“In education, it is my experience that those lessons which we learn from teachers who are not just good, but who also show affection for the student, go deep into our minds. Lessons from other sorts of teachers may not. Although you may be compelled to study and may fear the teacher, the lessons may not sink in. Much depends on the affection from the teacher.”
Dalai Lama XIV, The Dalai Lama's Book of Wisdom
“the human body appreciates peace of mind. Things that are disturbing to us have a very bad effect upon our health. This shows that the whole structure of our health is such that it is suited to an atmosphere of human affection.”
Dalai Lama XIV, The Dalai Lama's Book of Wisdom
“As long as space endures, as long as sentient beings remain, until then, may I too remain and dispel the miseries of the world.’ ABOUT THE PUBLISHER Australia HarperCollins Publishers (Australia) Pty.”
Dalai Lama XIV, The Dalai Lama's Book of Wisdom
“As long as space endures, as long as sentient beings remain, until then, may I too remain and dispel the miseries of the world.”
14th Dalai Lama, The Dalai Lama's Book of Wisdom
“The sense of contentment is a key factor for attaining happiness. Bodily health, material wealth and companions and friends are three factors for happiness. Contentment is the key that will determine the outcome of your relations with all three of these factors.”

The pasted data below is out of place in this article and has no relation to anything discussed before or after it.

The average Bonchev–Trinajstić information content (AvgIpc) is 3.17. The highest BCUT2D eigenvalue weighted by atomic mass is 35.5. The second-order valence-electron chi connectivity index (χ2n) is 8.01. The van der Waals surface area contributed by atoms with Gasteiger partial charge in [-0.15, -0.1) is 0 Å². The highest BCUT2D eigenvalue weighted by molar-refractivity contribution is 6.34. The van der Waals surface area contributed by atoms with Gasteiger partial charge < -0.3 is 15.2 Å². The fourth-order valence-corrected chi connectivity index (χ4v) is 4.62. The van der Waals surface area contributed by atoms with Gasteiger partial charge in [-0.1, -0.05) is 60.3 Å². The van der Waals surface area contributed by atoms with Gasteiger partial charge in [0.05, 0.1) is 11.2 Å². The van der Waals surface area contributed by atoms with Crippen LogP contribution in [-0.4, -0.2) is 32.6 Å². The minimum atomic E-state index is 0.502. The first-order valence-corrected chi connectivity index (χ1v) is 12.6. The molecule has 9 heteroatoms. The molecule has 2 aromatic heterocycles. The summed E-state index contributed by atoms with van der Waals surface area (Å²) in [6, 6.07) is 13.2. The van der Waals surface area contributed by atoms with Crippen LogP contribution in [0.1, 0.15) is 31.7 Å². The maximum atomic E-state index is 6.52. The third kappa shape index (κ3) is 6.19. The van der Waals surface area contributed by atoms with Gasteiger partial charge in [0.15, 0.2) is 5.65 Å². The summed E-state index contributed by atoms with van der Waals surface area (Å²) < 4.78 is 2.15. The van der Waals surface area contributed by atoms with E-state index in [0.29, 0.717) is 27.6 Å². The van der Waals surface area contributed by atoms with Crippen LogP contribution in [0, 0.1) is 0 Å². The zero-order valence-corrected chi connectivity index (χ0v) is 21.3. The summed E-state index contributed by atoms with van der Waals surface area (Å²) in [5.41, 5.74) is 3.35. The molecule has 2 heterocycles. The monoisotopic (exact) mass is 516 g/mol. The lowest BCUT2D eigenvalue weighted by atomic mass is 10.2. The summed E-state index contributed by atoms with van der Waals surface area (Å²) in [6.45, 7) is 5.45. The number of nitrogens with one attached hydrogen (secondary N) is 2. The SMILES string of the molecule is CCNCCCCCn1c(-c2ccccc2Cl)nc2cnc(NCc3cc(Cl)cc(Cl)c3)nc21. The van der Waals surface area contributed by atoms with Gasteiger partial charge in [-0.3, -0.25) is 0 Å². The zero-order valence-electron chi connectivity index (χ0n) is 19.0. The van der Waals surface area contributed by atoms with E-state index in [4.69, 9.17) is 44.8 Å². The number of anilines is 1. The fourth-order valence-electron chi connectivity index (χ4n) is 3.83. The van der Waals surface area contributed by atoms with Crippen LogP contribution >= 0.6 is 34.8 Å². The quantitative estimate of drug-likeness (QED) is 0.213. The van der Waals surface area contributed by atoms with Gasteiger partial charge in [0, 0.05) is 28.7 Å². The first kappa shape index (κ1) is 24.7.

Dalai Lama XIV, The Dalai Lama's Book of Wisdom
“If we use the brilliant human mind in the wrong way, it is really a disaster.”
Dalai Lama XIV, The Dalai Lama's Book of Wisdom
“There are various positive side effects of enhancing one’s feeling of compassion. One of them is that the greater the force of your compassion, the greater your resilience in confronting hardships and your ability to transform them into more positive conditions.”
Dalai Lama XIV, The Dalai Lama's Book of Wisdom
“The smile is a very important feature of the human face.”
Dalai Lama XIV, The Dalai Lama's Book of Wisdom
“I feel that a genuine, affectionate smile is very important in our day-to-day lives.”
Dalai Lama XIV, The Dalai Lama's Book of Wisdom
“If you look at people who, from the beginning of their lives, have had everything, you may see that when small things happen they soon lose hope or grow irritated. Others have developed stronger mental attitudes as a result of their hardships.”
Dalai Lama XIV, The Dalai Lama's Book of Wisdom